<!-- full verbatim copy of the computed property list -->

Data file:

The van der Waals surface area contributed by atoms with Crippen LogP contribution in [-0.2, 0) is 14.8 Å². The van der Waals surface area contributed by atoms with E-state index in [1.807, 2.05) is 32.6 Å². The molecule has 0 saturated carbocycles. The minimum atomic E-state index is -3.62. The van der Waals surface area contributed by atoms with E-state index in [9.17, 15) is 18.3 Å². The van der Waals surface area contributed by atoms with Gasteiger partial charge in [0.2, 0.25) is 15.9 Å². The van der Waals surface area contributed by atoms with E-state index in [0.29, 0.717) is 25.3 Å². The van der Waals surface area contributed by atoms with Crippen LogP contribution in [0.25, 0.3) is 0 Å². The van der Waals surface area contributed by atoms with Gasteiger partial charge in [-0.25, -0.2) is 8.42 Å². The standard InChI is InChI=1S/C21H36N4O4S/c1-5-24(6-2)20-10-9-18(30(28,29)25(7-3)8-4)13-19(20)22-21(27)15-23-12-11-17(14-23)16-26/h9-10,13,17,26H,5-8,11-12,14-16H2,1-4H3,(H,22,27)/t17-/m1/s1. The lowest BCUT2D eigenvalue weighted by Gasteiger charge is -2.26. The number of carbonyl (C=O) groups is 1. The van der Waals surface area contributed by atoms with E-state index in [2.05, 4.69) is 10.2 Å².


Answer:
The van der Waals surface area contributed by atoms with Crippen LogP contribution in [-0.2, 0) is 14.8 Å². The van der Waals surface area contributed by atoms with E-state index in [1.807, 2.05) is 32.6 Å². The molecule has 0 saturated carbocycles. The minimum atomic E-state index is -3.62. The van der Waals surface area contributed by atoms with E-state index in [9.17, 15) is 18.3 Å². The van der Waals surface area contributed by atoms with Gasteiger partial charge in [0.2, 0.25) is 15.9 Å². The van der Waals surface area contributed by atoms with E-state index in [0.29, 0.717) is 25.3 Å². The van der Waals surface area contributed by atoms with Crippen LogP contribution in [0.25, 0.3) is 0 Å². The van der Waals surface area contributed by atoms with Gasteiger partial charge in [-0.25, -0.2) is 8.42 Å². The standard InChI is InChI=1S/C21H36N4O4S/c1-5-24(6-2)20-10-9-18(30(28,29)25(7-3)8-4)13-19(20)22-21(27)15-23-12-11-17(14-23)16-26/h9-10,13,17,26H,5-8,11-12,14-16H2,1-4H3,(H,22,27)/t17-/m1/s1. The lowest BCUT2D eigenvalue weighted by Gasteiger charge is -2.26. The number of carbonyl (C=O) groups is 1. The van der Waals surface area contributed by atoms with E-state index in [2.05, 4.69) is 10.2 Å².